Home
Radiology Guides Anatomy Physio & Path Medicine Physics Contact
STROKE-INTRACEREBRAL HAEMORRHAGE

Neurology

STROKE-INTRACEREBRAL HAEMORRHAGE

1. 13% of all strokes may be secondary to HTN, amyloid angiopathy, ruptured aneurysm, AVM, bleeding disorders, anticoagulants, bleeding into tumors.

2. Amyloid angiopathy is a common cause of hemorrhagic stroke after the 5 th decade of life.

3. Some patients have pre-existing evidence of intermittent, small bleeds on MRI of the brain, these "microbleeds" are indicators of which patients are prone to future ICH.

4. The hemorrhage tends to be lobar and subcortical and can be multiple. It rarely involves the deep structures.

5. Gradual or sudden onset with deficit worse at onset.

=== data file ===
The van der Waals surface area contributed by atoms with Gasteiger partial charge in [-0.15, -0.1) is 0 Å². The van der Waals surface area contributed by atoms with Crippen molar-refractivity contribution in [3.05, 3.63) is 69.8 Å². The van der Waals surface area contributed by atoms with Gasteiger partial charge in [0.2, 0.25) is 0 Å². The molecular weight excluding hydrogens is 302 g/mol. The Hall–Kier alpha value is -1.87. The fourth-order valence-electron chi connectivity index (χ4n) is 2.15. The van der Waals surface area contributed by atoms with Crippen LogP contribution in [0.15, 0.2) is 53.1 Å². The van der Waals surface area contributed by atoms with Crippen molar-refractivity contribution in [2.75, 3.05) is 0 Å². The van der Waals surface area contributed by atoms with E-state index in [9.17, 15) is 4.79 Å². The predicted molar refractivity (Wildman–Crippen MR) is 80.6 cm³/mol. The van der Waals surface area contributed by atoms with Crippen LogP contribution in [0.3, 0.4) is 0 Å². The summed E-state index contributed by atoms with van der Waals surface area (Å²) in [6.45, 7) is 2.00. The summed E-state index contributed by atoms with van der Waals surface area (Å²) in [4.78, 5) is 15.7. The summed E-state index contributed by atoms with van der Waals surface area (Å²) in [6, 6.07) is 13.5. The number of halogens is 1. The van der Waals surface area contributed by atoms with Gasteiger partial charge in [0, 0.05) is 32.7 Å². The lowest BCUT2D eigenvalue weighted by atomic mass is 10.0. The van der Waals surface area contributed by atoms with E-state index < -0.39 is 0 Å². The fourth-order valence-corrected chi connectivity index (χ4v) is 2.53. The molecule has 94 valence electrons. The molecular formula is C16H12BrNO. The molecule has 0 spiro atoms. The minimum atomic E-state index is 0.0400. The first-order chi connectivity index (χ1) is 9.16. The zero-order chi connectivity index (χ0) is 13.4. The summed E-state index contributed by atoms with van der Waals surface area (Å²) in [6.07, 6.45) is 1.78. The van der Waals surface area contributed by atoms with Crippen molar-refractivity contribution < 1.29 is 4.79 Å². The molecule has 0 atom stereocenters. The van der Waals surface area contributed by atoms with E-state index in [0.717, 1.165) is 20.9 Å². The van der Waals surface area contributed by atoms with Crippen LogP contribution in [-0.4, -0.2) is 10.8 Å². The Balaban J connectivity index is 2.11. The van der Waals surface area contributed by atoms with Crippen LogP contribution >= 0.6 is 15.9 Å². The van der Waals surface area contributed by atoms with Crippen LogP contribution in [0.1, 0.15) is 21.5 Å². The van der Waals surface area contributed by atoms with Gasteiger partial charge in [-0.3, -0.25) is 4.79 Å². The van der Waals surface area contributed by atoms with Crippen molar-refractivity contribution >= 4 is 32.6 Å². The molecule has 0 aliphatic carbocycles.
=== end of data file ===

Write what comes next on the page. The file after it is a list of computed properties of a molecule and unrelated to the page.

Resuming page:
6. Hemorrhages may recur within months or years.

7. Dementia occurs in 30%. Other features include acute reactive hypertension, vomiting, headache, and nuchal rigidity.


Avatar
REFERENCES

1. Wilkinson, I. (2017). Oxford handbook of clinical medicine. Oxford: Oxford University Press.
2. Hannaman, R. A., Bullock, L., Hatchell, C. A., & Yoffe, M. (2016). Internal medicine review core curriculum, 2017-2018. CO Springs, CO: MedStudy.
3. Image: no reference available.

Ⓒ A. Manickam 2018

+ Home